A review of Demodex mites.
More than 100 different species of follicular mites have been morphologically described and studied in mammals ranging from marsupials to placental creatures such as armadillos, bats, pigs, dogs, rodents, and primates.1 Interest in the Demodex mite (class: Archnida; family: Demodidicidae; genus: Demodex; species: Demodex folliculorum) as a contributor to blepharitis has waxed and waned since it was first reported in the eyelash follicle in the mid-1800s. With expanded investigation and novel study techniques, information on these mites is advancing, giving us a better understanding of the organism.
Demodex folliculorum is the most common ectoparasite of man; it does not leave its human host. It aggregates in groups in the infundibular portion of hair follicles, most numerous in the wings of the nose, the ear canal, and the nipples. It has been isolated in other hair-bearing parts of the body, including but not limited to the face, chest, pubis, armpits, scalp, ear canal, eyebrow, and eyelash follicles. It is proposed that Demodex transmission is horizontal from mother to offspring—the increased temperature and moisture levels at the nipple during breastfeeding facilitate transfer of the mites from mother to offspring.1
The life cycle of Demodex from egg to nymph to adult is roughly 2 weeks, with adult mites living for an additional 1 to 2 weeks. The genome of the Demodex mite encodes for 9707 proteins.1 The mite is 0.2 to 0.3 mm long with a semitransparent, vermiform, elongated body consisting of 2 fused, translucent, chitinous segments (head/tail) with a head-to-body ratio of 1:2. The front of the body is referred to as the gnathosoma; the posterior, cigar-shaped portion is the opisthosoma. The mouthparts (gnathosoma) of Demodex include a clawed palpus (feeler attached to mouthparts), a round oral opening (1211 nm), and a sharp oral needle (300 nm). The adult mite has 4 pairs of bud-type walking legs (podosoma) approximately 15 µm long on either side of its body with 3 mobile segments and 1 fixed segment (podomeres), and can locomote at 8 to 16 mm/h. There are 2 to 3 tined claws and spurs on each leg to assist mobility.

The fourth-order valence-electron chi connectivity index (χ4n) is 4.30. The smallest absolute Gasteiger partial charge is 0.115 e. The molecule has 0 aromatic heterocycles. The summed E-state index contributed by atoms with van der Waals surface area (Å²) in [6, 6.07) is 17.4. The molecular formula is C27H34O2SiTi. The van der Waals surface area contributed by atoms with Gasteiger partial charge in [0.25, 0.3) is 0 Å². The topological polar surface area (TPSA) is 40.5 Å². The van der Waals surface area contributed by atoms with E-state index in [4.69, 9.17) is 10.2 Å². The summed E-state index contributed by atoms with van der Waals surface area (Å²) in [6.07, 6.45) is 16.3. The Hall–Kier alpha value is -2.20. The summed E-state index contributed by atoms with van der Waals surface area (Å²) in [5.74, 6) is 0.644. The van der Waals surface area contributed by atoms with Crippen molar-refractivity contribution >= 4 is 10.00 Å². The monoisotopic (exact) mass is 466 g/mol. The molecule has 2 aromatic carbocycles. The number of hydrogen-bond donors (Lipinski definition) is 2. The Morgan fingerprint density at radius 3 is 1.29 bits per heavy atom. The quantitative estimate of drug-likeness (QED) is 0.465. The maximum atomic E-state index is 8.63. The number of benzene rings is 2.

The Demodex mite has the simplest brain observed in Acari, but it occupies a large volume in relation to total body size.2 Part of the brain is around and below the legs.
The Demodex mite has a pair of dorsoanterior photosensitive organs known as “supraconal spines,” and the “eyes” contain a handful of ciliary photoreceptors protruding from a large cell containing pigment. An opsin-like protein present in Demodex initiates the transduction cascade necessary in the detection of light and possess an almost complete circadian rhythm pathway. In accord with nocturnal habits, Demodex lacks genes for UV protection.1
As far as digestion, Demodex have an incomplete gut, with the hindgut being a fingerlike minute tube that opens to the outside at approximately one-third of the posterior terminus of the opisthosoma. It is unlikely that the waste of Demodex is contained until death.1
The sexes are separate in mites; males have a pair of testes in the midregion of the body, each connected to the gonopore by a vas deferens, and a chitinous penis; females have a single ovary connected to the gonopore by an oviduct, as well as a seminal receptacle for the storage of sperm. The male genital orifice is placed dorsal, between a second pair of legs; the vulva extends ventrally at the level of the fourth pair of legs. Females of Demodex folliculorum are larger and rounder than males. Fertilization is internal.3 The arrow-shaped eggs are laid in the substrate, or wherever the mite happens to live. The eggs hatch, with the next stage being the 6-legged larvae. The female lays 20 to 24 eggs, and their size reaches 50 to 60 μm, from which the larvae hatch molting and morphing into nymphs (6 legs) and further into adults (8 legs).4
In the eyelash follicle, Demodex can be identified by direct examination at the slit lamp at 40× magnification and appear as translucent rodlike sticks extending above the skin surface close to the eyelash follicles.5 Likewise, the lash can be rotated6 or tractioned7 within the follicles to coax Demodex out of the follicle. Demodex can be viewed by in vivo confocal microscopy8 or may be visualized by light microscope examination of an epilated eyelash.9
Demodex mites are significant, as they are ubiquitous in humans and play a role in dermatoses. Continued discovery will help us understand the conundrum of Demodex as host-injuring obligate parasite to an obligate symbiont.1